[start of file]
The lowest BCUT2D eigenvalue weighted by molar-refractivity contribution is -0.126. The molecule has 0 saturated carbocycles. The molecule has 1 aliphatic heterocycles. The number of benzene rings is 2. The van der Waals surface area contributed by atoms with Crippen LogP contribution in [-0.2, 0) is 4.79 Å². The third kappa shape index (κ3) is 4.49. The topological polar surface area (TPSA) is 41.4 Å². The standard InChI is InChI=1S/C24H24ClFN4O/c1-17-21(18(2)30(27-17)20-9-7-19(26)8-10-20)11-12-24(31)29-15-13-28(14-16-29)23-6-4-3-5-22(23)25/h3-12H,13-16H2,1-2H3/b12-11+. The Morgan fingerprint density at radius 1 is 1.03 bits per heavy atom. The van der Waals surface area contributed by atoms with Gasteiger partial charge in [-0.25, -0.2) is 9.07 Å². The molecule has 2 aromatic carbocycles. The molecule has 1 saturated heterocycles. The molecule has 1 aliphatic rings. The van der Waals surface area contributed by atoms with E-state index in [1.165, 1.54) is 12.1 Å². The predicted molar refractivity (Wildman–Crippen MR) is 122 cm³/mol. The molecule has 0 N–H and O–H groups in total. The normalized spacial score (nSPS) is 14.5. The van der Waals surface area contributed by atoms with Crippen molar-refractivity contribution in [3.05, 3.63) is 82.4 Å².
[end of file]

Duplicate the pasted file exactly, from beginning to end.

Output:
The lowest BCUT2D eigenvalue weighted by molar-refractivity contribution is -0.126. The molecule has 0 saturated carbocycles. The molecule has 1 aliphatic heterocycles. The number of benzene rings is 2. The van der Waals surface area contributed by atoms with Crippen LogP contribution in [-0.2, 0) is 4.79 Å². The third kappa shape index (κ3) is 4.49. The topological polar surface area (TPSA) is 41.4 Å². The standard InChI is InChI=1S/C24H24ClFN4O/c1-17-21(18(2)30(27-17)20-9-7-19(26)8-10-20)11-12-24(31)29-15-13-28(14-16-29)23-6-4-3-5-22(23)25/h3-12H,13-16H2,1-2H3/b12-11+. The Morgan fingerprint density at radius 1 is 1.03 bits per heavy atom. The van der Waals surface area contributed by atoms with Gasteiger partial charge in [-0.25, -0.2) is 9.07 Å². The molecule has 2 aromatic carbocycles. The molecule has 1 saturated heterocycles. The molecule has 1 aliphatic rings. The van der Waals surface area contributed by atoms with E-state index in [1.165, 1.54) is 12.1 Å². The predicted molar refractivity (Wildman–Crippen MR) is 122 cm³/mol. The molecule has 0 N–H and O–H groups in total. The normalized spacial score (nSPS) is 14.5. The van der Waals surface area contributed by atoms with Crippen molar-refractivity contribution in [3.05, 3.63) is 82.4 Å².